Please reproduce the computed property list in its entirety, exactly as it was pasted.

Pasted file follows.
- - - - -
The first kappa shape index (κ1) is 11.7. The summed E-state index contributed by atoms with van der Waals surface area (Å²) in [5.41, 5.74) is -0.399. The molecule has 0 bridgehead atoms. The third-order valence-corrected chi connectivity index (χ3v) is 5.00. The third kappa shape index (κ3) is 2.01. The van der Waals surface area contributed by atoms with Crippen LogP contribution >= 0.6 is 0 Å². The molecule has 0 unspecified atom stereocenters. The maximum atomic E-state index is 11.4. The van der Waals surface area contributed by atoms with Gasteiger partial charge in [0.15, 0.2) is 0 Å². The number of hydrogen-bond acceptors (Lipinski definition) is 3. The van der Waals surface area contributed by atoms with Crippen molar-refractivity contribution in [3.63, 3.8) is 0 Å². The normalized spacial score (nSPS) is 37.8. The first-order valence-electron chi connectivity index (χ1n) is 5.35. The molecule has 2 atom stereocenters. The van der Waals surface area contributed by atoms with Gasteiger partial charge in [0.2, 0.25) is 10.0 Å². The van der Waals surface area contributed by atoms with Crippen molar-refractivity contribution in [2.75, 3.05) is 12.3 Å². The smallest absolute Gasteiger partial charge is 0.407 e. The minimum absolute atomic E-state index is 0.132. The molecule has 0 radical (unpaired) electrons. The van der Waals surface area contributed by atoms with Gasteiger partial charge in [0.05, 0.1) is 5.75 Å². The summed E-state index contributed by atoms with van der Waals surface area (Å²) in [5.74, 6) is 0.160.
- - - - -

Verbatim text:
The first kappa shape index (κ1) is 11.7. The summed E-state index contributed by atoms with van der Waals surface area (Å²) in [5.41, 5.74) is -0.399. The molecule has 0 bridgehead atoms. The third-order valence-corrected chi connectivity index (χ3v) is 5.00. The third kappa shape index (κ3) is 2.01. The van der Waals surface area contributed by atoms with Crippen LogP contribution >= 0.6 is 0 Å². The molecule has 0 unspecified atom stereocenters. The maximum atomic E-state index is 11.4. The van der Waals surface area contributed by atoms with Gasteiger partial charge in [0.15, 0.2) is 0 Å². The number of hydrogen-bond acceptors (Lipinski definition) is 3. The van der Waals surface area contributed by atoms with Crippen molar-refractivity contribution in [3.63, 3.8) is 0 Å². The normalized spacial score (nSPS) is 37.8. The first-order valence-electron chi connectivity index (χ1n) is 5.35. The molecule has 2 atom stereocenters. The van der Waals surface area contributed by atoms with Gasteiger partial charge in [0.2, 0.25) is 10.0 Å². The van der Waals surface area contributed by atoms with Crippen molar-refractivity contribution in [2.75, 3.05) is 12.3 Å². The smallest absolute Gasteiger partial charge is 0.407 e. The minimum absolute atomic E-state index is 0.132. The molecule has 0 radical (unpaired) electrons. The van der Waals surface area contributed by atoms with Gasteiger partial charge in [0.05, 0.1) is 5.75 Å². The summed E-state index contributed by atoms with van der Waals surface area (Å²) in [5.74, 6) is 0.160.